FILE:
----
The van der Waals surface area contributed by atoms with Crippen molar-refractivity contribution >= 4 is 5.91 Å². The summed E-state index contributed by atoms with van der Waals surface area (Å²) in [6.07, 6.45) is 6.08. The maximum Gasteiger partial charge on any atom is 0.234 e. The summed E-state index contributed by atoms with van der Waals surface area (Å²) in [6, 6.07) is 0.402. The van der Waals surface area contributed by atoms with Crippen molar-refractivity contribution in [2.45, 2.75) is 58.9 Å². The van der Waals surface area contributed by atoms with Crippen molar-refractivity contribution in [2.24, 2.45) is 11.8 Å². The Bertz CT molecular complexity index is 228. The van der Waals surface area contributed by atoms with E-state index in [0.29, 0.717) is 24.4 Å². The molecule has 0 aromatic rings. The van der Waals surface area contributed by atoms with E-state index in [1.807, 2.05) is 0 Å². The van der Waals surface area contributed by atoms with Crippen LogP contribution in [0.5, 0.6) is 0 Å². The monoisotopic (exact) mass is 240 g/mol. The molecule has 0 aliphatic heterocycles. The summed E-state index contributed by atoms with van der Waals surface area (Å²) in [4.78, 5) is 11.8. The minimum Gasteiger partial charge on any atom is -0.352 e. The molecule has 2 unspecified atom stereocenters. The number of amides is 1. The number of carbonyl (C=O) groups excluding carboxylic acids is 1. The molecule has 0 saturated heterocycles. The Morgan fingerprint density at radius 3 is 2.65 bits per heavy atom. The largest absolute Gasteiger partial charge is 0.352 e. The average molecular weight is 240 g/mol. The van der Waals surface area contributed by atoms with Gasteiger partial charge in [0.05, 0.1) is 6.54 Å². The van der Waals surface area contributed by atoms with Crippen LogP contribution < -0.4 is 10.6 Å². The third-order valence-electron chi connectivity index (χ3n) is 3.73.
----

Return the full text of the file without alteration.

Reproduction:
The van der Waals surface area contributed by atoms with Crippen molar-refractivity contribution >= 4 is 5.91 Å². The summed E-state index contributed by atoms with van der Waals surface area (Å²) in [6.07, 6.45) is 6.08. The maximum Gasteiger partial charge on any atom is 0.234 e. The summed E-state index contributed by atoms with van der Waals surface area (Å²) in [6, 6.07) is 0.402. The van der Waals surface area contributed by atoms with Crippen molar-refractivity contribution in [2.45, 2.75) is 58.9 Å². The van der Waals surface area contributed by atoms with Crippen molar-refractivity contribution in [2.24, 2.45) is 11.8 Å². The Bertz CT molecular complexity index is 228. The van der Waals surface area contributed by atoms with E-state index in [0.29, 0.717) is 24.4 Å². The molecule has 0 aromatic rings. The van der Waals surface area contributed by atoms with E-state index in [1.807, 2.05) is 0 Å². The van der Waals surface area contributed by atoms with Crippen LogP contribution in [0.5, 0.6) is 0 Å². The monoisotopic (exact) mass is 240 g/mol. The molecule has 0 aliphatic heterocycles. The summed E-state index contributed by atoms with van der Waals surface area (Å²) in [4.78, 5) is 11.8. The minimum Gasteiger partial charge on any atom is -0.352 e. The molecule has 2 unspecified atom stereocenters. The number of amides is 1. The number of carbonyl (C=O) groups excluding carboxylic acids is 1. The molecule has 0 saturated heterocycles. The Morgan fingerprint density at radius 3 is 2.65 bits per heavy atom. The largest absolute Gasteiger partial charge is 0.352 e. The average molecular weight is 240 g/mol. The van der Waals surface area contributed by atoms with Gasteiger partial charge in [0.05, 0.1) is 6.54 Å². The van der Waals surface area contributed by atoms with Crippen LogP contribution < -0.4 is 10.6 Å². The third-order valence-electron chi connectivity index (χ3n) is 3.73.